"The role of the coalition forces [in the Green Zone] will be secondary, centred on training Baghdad brigade troops to use equipment to detect explosives and advising Iraqi forces," Qassim Moussawi, a spokesman of Iraqi forces in Baghdad, said.
Under the security agreement US forces across Iraq remain under US command but operations must be authorised by a joint US-Iraqi committee.
The pact gives US troops three years to leave the country, revokes their power to detain Iraqis without an Iraqi warrant, and subjects contractors and off-duty US troops to Iraqi law.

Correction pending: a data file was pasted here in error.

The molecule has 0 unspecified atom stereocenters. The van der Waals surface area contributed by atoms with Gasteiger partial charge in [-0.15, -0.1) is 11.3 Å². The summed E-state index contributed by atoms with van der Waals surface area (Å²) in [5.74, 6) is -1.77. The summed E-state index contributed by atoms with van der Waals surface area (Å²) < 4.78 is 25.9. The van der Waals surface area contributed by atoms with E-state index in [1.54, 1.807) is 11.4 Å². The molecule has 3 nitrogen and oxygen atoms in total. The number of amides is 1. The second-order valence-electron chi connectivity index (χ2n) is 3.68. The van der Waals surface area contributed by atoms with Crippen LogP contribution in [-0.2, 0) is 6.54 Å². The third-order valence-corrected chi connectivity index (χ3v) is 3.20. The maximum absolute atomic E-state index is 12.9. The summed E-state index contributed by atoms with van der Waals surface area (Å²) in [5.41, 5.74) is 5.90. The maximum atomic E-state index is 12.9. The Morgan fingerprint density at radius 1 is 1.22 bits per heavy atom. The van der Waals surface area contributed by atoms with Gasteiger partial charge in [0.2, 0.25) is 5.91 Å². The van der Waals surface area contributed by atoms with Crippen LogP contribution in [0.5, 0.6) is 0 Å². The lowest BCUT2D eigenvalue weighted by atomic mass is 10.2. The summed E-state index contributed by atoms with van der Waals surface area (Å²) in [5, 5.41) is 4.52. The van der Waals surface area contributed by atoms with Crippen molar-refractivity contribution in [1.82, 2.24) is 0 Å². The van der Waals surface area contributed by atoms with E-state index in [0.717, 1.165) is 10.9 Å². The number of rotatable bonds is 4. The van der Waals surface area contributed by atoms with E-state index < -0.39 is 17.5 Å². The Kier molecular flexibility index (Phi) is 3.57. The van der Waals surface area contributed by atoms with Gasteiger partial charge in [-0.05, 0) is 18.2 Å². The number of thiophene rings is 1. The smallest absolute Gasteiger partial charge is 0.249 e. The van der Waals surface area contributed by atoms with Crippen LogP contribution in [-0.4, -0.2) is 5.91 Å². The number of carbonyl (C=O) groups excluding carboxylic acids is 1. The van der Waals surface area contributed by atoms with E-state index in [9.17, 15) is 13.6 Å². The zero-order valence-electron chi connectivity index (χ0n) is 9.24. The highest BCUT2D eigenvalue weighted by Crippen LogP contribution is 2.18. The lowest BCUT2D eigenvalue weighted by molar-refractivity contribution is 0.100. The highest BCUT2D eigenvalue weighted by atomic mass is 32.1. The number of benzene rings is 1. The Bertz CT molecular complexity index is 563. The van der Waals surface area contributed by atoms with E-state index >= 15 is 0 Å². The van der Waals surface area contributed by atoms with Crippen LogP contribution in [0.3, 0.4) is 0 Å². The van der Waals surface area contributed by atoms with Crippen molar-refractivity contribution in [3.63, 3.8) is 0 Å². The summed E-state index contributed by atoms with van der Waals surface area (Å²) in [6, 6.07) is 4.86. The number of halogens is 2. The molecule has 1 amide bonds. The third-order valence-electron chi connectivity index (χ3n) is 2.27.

Other US-allied troops, including 4,100 British personnel, are to leave Iraq by July.
This also means that some 15,000 prisoners held at US military detention camps must now be charged with crimes under Iraqi law or, according to the security pact, gradually released.
Al Jazeera's Omar al-Saleh says prisoners and human rights groups however have warned that the move may not ensure the detainees' safety due to many violations in Iraqi prisons.
Despite the shift in power, many Iraqis still resent what they see as a US military occupation.
Majid Mola, an engineer, said the handover of control was meaningless because people were desperate for basic services, jobs and lasting peace.
"Where are the government services? Where is the electricity? People want practical things," he said.